First Dinosaur Belly Button Discovered in Fossil From China
The navel was found with unique imaging technology and is similar to scars living alligators sport
Paleontologists have discovered the oldest belly button known to science. It belongs to a Psittacosaurus, a member of the horned dinosaurs Ceratopsia, in a fossil uncovered in China. The belly button does not come from an umbilical cord, as it does with mammals, but from the yolk sac of the egg-laying creature, reports Science Alert’s Carly Cassella. Details on the find were published this month in BMC Biology.
Modern egg-hatchers like snakes and birds lose their belly button scar within a few days or weeks after hatching. But other organisms keep the “umbilical scar” for the rest of their lives. While inside the egg, the embryo’s abdomen is connected to the yolk sac, which provides the embryo with a food source for growing and developing. The scar appears when the embryo detaches from the yolk sac and other membranes, before or as it hatches from its egg. The scar, known as an umbilical scar, is a non-mammalian belly button, reports Gizmodo’s Jeanne Timmons. The Psittacosaurus umbilical scar is similar to that of an adult alligator and is the first example of one in a non-avian dinosaur that predates the Cenozoic period, 66 million years ago, Science Alert reports.
Psittacosaurus was a bipedal dinosaur that lived during the beginning of the Cretaceous period. Fossils found in Mongolia and China of the horned dinosaur date from 100 million to 122 million years ago. Psittacosaurus measured almost 7 feet long and was noteworthy for its high and narrow skull with a parrot-like beak. Paleontologists have also found on the same Psittacosaurus fossil a dinosaur cloaca and countershading camouflage, Gizmodo reports.
Researchers imaged the elusive belly button with Laser-Stimulated Fluorescence (LSF), an imaging technique. They used a modified version of LSF, developed in part by Michael Pittman, a vertebrae paleontologist at the University of Hong Kong and coauthor of the study with Thomas G. Kaye, a paleontologist at Foundation for Scientific Advancement. The modified imaging method increases laser intensity in previously established laser imaging techniques without damaging specimens, allowing fine details to be seen in fossils that otherwise would go unseen, Gizmodo reports.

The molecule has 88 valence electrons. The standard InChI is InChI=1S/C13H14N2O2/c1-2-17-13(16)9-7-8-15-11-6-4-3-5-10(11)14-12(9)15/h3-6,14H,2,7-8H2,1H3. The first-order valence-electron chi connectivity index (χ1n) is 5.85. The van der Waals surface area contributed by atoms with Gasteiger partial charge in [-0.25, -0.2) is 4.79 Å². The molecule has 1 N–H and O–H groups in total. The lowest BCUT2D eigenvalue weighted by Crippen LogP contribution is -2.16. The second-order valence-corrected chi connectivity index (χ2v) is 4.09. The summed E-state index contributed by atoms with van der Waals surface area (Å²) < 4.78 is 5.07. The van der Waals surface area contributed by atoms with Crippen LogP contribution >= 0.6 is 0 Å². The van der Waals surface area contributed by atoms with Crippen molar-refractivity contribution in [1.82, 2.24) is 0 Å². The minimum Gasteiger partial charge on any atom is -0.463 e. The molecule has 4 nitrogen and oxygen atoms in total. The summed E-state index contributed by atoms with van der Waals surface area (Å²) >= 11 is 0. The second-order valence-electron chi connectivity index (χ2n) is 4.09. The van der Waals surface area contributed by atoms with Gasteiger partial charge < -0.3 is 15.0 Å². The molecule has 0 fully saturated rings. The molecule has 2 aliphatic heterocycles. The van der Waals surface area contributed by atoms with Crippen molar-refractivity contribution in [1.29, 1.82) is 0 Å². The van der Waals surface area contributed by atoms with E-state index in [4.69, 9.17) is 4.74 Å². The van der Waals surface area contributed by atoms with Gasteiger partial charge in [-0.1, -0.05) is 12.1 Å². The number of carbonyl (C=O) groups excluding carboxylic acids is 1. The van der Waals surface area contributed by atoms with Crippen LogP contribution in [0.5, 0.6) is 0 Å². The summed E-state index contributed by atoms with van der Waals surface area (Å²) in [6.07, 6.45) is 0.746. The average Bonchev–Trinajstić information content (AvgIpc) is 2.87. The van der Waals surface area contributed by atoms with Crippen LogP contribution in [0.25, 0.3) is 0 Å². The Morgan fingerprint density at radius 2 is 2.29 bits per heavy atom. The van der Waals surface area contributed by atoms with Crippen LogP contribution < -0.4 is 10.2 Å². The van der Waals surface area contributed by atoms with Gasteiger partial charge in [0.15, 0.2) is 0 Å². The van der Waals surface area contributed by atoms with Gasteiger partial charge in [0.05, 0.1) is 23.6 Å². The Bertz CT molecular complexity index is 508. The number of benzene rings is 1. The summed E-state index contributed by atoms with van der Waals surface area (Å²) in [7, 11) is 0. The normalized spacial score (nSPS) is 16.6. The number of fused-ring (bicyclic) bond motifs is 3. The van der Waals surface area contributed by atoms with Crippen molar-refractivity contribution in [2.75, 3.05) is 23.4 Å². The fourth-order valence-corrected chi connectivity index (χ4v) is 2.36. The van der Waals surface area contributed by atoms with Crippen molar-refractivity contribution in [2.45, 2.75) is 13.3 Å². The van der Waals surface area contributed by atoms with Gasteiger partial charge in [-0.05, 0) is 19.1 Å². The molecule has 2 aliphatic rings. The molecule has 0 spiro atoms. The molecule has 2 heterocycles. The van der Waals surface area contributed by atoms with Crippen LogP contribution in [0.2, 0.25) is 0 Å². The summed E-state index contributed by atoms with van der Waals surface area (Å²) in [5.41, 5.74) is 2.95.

The Psittacosaurus specimen with the belly button was unearthed in 2002 in China, found lying on its back. Using LSF, the team could analyze each scale, wrinkle and pattern etched on the preserved fossil. “LSF brings out the detail in spectacular fashion,” Phil Bell, a dinosaur paleontologist involved with the study, tells Gizmodo. “It really looks as though the animal could get up and walk away. You can see every little wrinkle and bump in the skin. It looks so fresh. Imagining these animals as living, breathing entities, rather than just dead skeletons, is what fascinates me. Bringing them to life is one of the major goals of my work.”
The team was able to image the umbilical scar, which had faded over time, by seeing a change in the pattern of skin and scales where the dino’s belly button would be. They also determined that the scar was not from a healed injury because the umbilical scales were smooth and arranged along the midline of the dinosaur. If the scar were an injury, it would have displayed regenerative tissue that could cut through and be inconsistent with the scale pattern. To determine the age of the fossil, the team measured the length and growth of its femur and found that the specimen was nearing sexual maturity at six to seven years old, per Gizmodo.
Scientists had long speculated that egg-laying dinosaurs would have an umbilical scar, but this study is the first to find evidence of one, Science Alert reports. The researchers note that while a scar was found in this specimen, it may not have been present in all non-avian dinosaurs.